Another way we've been able to keep Fathom in front of people is our affiliate program. We have the most generous commissions in the industry, 25% for life. So if someone signs up via your referral link and pays us $14/month, you get 25% of that for as long as they are a customer. And luckily for our affiliates, our churn rate is super low (ha). There are affiliates who are also customers who now make more money than they pay us for their monthly plan.
Fathom's marketing strategy isn't just to talk when we have something to promote, it's developed a regular cadence where we share interesting and valuable information on a daily or weekly basis. This keeps top of mind for people who would be a great fit as a customer.
How Fathom creates new features
While we have customers ranging from one-person businesses to some of the largest companies on the planet, we always prioritize building and refining features that could be useful to all customers.
We have the same features for our smallest plan as we do on our biggest plan, outside of page views. Regardless of what plan our customers pay for, everyone gets up to 50 sites/dashboards, unlimited email reports, unlimited custom domains and unlimited uptime monitoring. The only difference for price is the volume of page views.
So when creating new features, our goal is to be able to add value to everyone who pays for Fathom.
For every new feature, we do the heavy lifting of thinking it through, revising it until it's as simple as possible, and testing the crap out of it. We even internally debate every nit-picked detail until it's perfect. This is done, not because we're neurotic about good software, but because we want to offer our customers the simplest way possible to achieve their goals with our software.
Since we have thousands of customers, we have a large enough sample size to look for trends in requests for what people wished Fathom could do (i.e. what new features to build).
We spend a lot of time learning from our customers, in regards to their wants and needs. Our support channel is managed by Jack and myself (cofounders). We don't pawn this off to someone else, because we feel that support is one of the most important things a company can learn from. It's not just helping customers, it's a marketing channel, a sales channel, and a way to build out a roadmap of features that can most benefit everyone.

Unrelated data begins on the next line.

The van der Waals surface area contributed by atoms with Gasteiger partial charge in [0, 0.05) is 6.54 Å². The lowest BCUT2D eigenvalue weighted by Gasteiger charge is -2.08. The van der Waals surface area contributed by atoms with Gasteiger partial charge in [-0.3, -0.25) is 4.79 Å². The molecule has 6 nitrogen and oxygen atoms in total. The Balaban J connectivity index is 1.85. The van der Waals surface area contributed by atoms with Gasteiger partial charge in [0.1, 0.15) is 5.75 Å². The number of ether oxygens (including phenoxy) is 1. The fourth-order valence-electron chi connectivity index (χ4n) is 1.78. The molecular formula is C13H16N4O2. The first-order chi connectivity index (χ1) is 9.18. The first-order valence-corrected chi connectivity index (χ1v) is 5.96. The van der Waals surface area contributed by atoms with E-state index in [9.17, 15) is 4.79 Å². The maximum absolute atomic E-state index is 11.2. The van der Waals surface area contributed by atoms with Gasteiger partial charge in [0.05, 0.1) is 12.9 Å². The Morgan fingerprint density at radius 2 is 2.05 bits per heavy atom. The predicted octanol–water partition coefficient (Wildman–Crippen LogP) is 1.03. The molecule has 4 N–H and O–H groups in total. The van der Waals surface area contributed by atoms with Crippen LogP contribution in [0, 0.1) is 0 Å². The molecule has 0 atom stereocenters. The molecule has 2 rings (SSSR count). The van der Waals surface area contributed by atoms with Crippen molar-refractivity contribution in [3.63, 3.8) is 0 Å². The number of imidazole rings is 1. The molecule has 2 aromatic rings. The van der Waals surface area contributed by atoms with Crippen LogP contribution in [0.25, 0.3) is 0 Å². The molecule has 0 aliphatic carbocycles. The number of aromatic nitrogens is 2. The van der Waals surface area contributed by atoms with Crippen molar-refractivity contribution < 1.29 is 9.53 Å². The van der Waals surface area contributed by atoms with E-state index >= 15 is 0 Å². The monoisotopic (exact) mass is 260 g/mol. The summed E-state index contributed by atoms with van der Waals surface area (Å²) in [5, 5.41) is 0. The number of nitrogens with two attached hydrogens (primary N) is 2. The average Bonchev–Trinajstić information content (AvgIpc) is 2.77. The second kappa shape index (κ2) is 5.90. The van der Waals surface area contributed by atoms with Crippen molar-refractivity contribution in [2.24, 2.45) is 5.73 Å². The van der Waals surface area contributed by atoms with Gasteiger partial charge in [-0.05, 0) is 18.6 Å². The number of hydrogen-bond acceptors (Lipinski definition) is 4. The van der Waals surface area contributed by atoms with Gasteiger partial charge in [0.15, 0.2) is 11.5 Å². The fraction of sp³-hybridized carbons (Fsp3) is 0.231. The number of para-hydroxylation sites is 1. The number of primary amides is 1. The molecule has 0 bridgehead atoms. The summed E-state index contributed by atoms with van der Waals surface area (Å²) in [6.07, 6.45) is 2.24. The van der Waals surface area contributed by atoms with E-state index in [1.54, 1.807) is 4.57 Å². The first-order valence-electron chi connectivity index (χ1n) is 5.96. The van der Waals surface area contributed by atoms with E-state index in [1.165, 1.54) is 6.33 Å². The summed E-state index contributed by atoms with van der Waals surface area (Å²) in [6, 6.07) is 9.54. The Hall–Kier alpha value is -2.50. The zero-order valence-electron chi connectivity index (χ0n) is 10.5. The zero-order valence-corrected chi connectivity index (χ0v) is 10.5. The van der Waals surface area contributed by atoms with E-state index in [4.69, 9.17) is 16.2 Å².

Features that are added also never increase our pricing. Our pricing has stayed the same since we launched on our base plan, and each new feature we add doesn't also increase our pricing. This is because we want to keep adding more and more value to the price of Fathom and keep it as affordable as possible.
What's next for Fathom Analytics
We're totally happy in our little corner of the web, giving the people who value privacy and simplicity the best possible solution.
Jack and I are in this for the long haul - our company is profitable, our customer base has been growing well from the start without resorting to targeted ads for acquisition or ad-targeting, and once people try our software out, the vast majority of them stick around (and tell their friends).
We're going to keep being ruthless about creating amazing software and agonizing over the tiny details to make our experience both fun and easy for our customers. We're going to keep our cadence of talking to people who are interested or paying attention through our marketing channels. And we're going to keep thoughtfully adding features at no extra cost to our product, so it becomes even more of a no-brainer to pay for website analytics.